This keyword defines an absolute limit on the magnitude of the maximum constraint violation, $r$, after the linesearch. On completion of the linesearch, the new iterate ${x}_{k+1}$ satisfies the condition
 $vi xk+1 ≤ r ​ ​ max1, vi x0 ,$
where ${x}_{0}$ is the point at which the nonlinear constraints are first evaluated and ${v}_{i}\left(x\right)$ is the $i$th nonlinear constraint violation ${v}_{i}\left(x\right)=\mathrm{max}\phantom{\rule{0.125em}{0ex}}\left(0,{l}_{i}-{c}_{i}\left(x\right),{c}_{i}\left(x\right)-{u}_{i}\right)$.
The effect of this violation limit is to restrict the iterates to lie in an expanded feasible region whose size depends on the magnitude of $r$. This makes it possible to keep the iterates within a region where the objective is expected to be well defined and bounded below. If the obective is bounded below for all values of the variables, then $r$ may be any large positive value.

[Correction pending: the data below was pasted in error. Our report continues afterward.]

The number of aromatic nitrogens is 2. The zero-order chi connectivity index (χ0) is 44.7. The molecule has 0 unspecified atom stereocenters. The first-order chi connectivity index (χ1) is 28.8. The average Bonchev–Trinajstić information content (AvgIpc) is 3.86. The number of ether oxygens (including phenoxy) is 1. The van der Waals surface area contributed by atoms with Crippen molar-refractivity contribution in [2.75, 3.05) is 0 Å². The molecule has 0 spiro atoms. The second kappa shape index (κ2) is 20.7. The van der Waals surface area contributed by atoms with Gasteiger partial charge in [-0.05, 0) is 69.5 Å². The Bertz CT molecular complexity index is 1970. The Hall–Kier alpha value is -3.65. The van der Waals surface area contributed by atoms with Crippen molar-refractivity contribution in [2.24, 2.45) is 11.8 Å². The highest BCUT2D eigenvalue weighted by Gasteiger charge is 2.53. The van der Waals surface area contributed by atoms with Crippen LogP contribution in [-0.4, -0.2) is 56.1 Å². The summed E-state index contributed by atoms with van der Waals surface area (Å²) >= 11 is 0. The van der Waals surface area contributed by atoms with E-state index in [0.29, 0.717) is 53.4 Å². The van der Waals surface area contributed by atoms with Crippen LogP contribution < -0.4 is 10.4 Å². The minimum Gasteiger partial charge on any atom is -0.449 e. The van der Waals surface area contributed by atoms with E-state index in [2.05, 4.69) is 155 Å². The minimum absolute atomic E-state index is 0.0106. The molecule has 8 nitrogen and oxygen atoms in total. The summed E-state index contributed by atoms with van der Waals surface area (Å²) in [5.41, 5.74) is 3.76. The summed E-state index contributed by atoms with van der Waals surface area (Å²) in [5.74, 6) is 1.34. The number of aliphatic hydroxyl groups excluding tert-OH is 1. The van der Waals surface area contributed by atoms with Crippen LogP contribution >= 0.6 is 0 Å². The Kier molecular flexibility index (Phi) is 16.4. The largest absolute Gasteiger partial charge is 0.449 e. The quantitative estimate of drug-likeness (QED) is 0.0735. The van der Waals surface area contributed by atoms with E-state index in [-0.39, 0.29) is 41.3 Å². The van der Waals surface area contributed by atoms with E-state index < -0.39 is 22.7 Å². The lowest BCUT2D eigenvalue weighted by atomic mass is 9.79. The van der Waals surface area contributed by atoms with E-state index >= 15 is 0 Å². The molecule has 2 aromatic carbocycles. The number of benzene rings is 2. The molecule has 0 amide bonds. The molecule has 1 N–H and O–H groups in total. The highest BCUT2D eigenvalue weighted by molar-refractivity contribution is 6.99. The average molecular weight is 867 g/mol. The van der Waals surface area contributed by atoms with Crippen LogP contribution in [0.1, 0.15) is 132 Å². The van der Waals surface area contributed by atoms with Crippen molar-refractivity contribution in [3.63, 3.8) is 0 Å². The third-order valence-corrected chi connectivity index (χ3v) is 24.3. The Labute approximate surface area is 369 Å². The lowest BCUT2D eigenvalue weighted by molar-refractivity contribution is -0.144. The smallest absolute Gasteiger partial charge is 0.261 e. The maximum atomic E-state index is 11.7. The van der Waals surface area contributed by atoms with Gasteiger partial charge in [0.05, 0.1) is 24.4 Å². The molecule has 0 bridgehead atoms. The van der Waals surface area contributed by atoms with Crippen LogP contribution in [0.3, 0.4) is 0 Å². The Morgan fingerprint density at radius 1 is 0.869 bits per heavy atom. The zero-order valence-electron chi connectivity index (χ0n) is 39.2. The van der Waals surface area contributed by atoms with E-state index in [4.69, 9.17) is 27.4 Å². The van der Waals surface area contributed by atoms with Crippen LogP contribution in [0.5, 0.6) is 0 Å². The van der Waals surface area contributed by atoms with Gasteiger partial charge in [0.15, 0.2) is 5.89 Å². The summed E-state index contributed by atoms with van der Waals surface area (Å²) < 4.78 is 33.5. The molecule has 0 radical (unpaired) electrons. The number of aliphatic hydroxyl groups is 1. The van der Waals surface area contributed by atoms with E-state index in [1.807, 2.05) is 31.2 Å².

## 13  Description of Monitoring Information

nag_opt_nlp_solve (e04wdc) produces monitoring information, statistical information and information about the solution. Section 9.1 contains the final output information sent to unit ${\mathbf{Print File}}$. This section contains other output information.

### 13.1  Major Iteration Log

This section describes the output to unit ${\mathbf{Print File}}$ if ${\mathbf{Major Print Level}}>0$. One line of information is output every $k$th major iteration, where $k$ is ${\mathbf{Print Frequency}}$.